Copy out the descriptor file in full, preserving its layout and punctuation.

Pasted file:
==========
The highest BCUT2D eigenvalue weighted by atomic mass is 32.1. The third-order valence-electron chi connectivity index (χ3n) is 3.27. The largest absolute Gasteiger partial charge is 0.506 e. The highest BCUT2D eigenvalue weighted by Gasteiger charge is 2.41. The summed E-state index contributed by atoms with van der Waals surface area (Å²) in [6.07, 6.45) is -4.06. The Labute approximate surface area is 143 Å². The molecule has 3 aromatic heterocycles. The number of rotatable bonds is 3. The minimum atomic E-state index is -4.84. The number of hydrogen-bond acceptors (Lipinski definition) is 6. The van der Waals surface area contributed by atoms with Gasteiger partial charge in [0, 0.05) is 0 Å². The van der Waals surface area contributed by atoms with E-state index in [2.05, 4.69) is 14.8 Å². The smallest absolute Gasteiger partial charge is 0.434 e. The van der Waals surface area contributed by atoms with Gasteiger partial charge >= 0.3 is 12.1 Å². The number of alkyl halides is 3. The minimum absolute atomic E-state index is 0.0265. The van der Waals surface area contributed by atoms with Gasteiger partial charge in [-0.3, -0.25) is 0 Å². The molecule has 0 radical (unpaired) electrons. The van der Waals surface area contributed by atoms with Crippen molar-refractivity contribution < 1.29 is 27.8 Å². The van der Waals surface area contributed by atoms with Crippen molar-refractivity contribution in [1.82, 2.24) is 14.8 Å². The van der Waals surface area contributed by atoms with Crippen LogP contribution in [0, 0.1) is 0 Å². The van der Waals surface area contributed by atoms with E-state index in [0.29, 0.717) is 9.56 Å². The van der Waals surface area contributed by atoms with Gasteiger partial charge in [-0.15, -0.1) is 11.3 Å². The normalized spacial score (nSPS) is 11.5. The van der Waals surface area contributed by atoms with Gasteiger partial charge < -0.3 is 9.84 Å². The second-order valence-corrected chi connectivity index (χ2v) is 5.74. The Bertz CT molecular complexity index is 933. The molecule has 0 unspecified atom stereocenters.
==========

The highest BCUT2D eigenvalue weighted by atomic mass is 32.1. The third-order valence-electron chi connectivity index (χ3n) is 3.27. The largest absolute Gasteiger partial charge is 0.506 e. The highest BCUT2D eigenvalue weighted by Gasteiger charge is 2.41. The summed E-state index contributed by atoms with van der Waals surface area (Å²) in [6.07, 6.45) is -4.06. The Labute approximate surface area is 143 Å². The molecule has 3 aromatic heterocycles. The number of rotatable bonds is 3. The minimum atomic E-state index is -4.84. The number of hydrogen-bond acceptors (Lipinski definition) is 6. The van der Waals surface area contributed by atoms with Gasteiger partial charge in [0, 0.05) is 0 Å². The van der Waals surface area contributed by atoms with E-state index in [2.05, 4.69) is 14.8 Å². The smallest absolute Gasteiger partial charge is 0.434 e. The van der Waals surface area contributed by atoms with Gasteiger partial charge >= 0.3 is 12.1 Å². The number of alkyl halides is 3. The minimum absolute atomic E-state index is 0.0265. The van der Waals surface area contributed by atoms with Gasteiger partial charge in [-0.3, -0.25) is 0 Å². The molecule has 0 radical (unpaired) electrons. The van der Waals surface area contributed by atoms with Crippen molar-refractivity contribution < 1.29 is 27.8 Å². The van der Waals surface area contributed by atoms with Crippen molar-refractivity contribution in [1.82, 2.24) is 14.8 Å². The van der Waals surface area contributed by atoms with Crippen LogP contribution in [0, 0.1) is 0 Å². The van der Waals surface area contributed by atoms with E-state index in [0.29, 0.717) is 9.56 Å². The van der Waals surface area contributed by atoms with Gasteiger partial charge in [-0.15, -0.1) is 11.3 Å². The normalized spacial score (nSPS) is 11.5. The van der Waals surface area contributed by atoms with Gasteiger partial charge < -0.3 is 9.84 Å². The second-order valence-corrected chi connectivity index (χ2v) is 5.74. The Bertz CT molecular complexity index is 933. The molecule has 0 unspecified atom stereocenters.